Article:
Washington Spirit add Nikki Marshall in Waiver Draft

The Equalizer Staff September 9, 2013 24

The Washington Spirit added Nikki Marshall after she was waived by Portland on Friday. (Photo Copyright Meg Linehan for The Equalizer)

Nikki Marshall is now a member of the Washington Spirit after being the only player selected in Monday’s National Women’s Soccer League Waiver Draft.

Marshall, 25, started all 24 games (including playoffs) for the NWSL Championship-winning Thorns. She was waived by Portland on Friday.

Washington had first dibs on requesting any of the 11 players available on waivers and thus claimed Marshall. Why Portland giving up such a key piece of their title-winning defense remains a mystery. Presumably, she’ll be in a Spirit jersey come kickoff in April.

Marshall played at the Maryland SoccerPlex for the Washington Freedom in 2010 after being drafted No. 7 overall in the draft that year.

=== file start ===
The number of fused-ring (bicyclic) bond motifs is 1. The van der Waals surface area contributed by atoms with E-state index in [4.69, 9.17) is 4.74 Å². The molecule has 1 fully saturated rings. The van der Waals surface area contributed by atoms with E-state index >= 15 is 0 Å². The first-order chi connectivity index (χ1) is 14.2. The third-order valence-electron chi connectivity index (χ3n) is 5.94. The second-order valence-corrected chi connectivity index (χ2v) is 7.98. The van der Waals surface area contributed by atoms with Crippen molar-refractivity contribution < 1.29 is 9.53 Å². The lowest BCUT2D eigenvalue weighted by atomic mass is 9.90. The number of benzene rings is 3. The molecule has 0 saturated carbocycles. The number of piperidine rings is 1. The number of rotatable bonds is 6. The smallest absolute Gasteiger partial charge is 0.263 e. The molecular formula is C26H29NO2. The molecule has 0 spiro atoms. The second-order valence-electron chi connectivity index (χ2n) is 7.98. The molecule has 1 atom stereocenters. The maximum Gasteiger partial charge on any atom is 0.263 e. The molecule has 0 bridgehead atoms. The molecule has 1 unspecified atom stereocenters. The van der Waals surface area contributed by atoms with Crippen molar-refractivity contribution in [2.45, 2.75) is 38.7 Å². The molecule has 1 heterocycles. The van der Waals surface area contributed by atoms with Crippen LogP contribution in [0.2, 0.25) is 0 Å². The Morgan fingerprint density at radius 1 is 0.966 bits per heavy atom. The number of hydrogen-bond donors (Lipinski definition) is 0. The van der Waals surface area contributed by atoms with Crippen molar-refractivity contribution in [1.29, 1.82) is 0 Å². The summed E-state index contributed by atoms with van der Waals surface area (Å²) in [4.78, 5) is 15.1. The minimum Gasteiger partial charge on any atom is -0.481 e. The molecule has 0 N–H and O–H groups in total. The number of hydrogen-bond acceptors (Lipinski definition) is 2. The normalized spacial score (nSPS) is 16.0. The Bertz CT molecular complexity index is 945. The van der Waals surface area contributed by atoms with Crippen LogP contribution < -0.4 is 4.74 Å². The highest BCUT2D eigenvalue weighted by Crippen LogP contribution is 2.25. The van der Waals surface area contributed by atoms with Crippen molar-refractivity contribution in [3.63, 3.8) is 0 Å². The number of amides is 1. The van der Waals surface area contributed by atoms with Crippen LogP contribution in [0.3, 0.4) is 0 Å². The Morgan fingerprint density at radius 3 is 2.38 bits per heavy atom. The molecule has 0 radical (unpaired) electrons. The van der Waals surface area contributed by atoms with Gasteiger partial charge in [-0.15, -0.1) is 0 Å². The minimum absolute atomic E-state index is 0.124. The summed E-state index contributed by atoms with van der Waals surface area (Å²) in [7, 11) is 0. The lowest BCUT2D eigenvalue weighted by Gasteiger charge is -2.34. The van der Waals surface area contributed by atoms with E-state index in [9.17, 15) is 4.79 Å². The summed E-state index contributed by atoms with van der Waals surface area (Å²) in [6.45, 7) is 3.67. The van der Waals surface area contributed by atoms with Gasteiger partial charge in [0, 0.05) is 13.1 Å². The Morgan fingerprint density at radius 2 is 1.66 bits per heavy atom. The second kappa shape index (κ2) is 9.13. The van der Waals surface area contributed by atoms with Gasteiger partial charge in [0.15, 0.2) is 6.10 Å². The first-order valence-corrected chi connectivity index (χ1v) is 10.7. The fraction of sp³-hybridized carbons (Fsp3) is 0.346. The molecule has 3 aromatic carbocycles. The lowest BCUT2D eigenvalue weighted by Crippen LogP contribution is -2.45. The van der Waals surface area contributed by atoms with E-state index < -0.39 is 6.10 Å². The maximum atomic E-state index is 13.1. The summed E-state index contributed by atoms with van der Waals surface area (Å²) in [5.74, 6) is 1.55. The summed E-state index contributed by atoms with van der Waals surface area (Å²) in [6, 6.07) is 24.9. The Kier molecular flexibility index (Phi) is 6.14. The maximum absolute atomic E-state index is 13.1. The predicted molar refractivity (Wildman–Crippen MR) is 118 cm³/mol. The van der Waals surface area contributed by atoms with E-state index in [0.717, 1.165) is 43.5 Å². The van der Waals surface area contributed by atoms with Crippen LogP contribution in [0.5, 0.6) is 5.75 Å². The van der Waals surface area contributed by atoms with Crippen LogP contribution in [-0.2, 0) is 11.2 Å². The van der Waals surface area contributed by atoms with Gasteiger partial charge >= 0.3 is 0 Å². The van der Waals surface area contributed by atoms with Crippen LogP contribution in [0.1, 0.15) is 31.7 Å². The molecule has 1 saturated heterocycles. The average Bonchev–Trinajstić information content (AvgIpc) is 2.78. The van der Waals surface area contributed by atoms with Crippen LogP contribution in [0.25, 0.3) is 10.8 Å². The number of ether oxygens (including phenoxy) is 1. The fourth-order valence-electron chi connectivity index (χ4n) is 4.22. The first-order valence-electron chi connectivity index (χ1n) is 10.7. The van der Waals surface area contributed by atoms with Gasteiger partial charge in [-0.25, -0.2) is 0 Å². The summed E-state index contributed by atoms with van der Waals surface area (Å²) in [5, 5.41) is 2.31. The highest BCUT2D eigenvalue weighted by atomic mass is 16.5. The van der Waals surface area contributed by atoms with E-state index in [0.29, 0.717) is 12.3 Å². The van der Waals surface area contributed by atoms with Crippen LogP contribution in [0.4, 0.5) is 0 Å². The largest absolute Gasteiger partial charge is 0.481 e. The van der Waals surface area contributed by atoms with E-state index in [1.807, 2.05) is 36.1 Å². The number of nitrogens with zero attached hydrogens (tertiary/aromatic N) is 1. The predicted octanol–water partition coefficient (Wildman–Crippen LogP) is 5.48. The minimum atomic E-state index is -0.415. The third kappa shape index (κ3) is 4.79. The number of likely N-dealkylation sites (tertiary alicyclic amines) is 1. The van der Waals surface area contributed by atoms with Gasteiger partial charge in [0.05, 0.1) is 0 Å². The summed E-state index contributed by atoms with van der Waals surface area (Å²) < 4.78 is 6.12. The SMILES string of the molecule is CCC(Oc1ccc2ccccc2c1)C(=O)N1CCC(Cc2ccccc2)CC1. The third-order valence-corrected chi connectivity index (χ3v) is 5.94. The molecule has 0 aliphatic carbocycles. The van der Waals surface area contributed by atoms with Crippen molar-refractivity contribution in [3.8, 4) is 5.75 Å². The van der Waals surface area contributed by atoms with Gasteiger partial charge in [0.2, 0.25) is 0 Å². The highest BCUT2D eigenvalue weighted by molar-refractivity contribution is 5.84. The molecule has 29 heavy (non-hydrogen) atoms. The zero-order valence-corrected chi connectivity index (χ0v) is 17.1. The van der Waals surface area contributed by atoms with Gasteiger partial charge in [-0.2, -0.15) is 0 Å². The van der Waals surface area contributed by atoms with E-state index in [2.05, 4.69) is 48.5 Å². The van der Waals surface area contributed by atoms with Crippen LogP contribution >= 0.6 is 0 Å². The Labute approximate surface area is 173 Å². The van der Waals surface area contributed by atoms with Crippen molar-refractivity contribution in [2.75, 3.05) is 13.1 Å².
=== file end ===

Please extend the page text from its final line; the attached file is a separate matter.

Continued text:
By selecting her off waivers, the Spirit inherit Marshall’s old contract that she had with Portland. Players waived but not picked up in the draft are free to sign with any NWSL team.

Players not selected were (with previous team in parentheses): Ashley Phillips (Boston Breakers), Jo Dragotta (Boston Breakers); Sonja Fuss (Chicago Red Stars), Inka Grings (Chicago Red Stars); Tiffany Cameron (FC Kansas City); Kristina Larsen (Seattle Reign FC), Kristen Meier (Seattle Reign FC); Holly King (Washington Spirit), Lindsay Taylor (Washington Spirit); Ingrid Wells (Western New York Flash.

  • Steglitz49

    Well done, DC!

    Now go after Yuki Ogimi!

    • kernel_thai

      Didnt u say the NWSL wasnt on the Japanese preferred list? She would be an excellent pick-up.

      • Steglitz49

        As I understand it, the JFA arranges subsidies in Japan for players who play in their preferred leagues. Thus they cost the foreign club less than they otherwise would. The NWSL ought to lobby to be on that list.

        • xanthophobe

          They should, but until they can offer something like the Champions League/a longer season, it’s a tough sell.

          • Steglitz49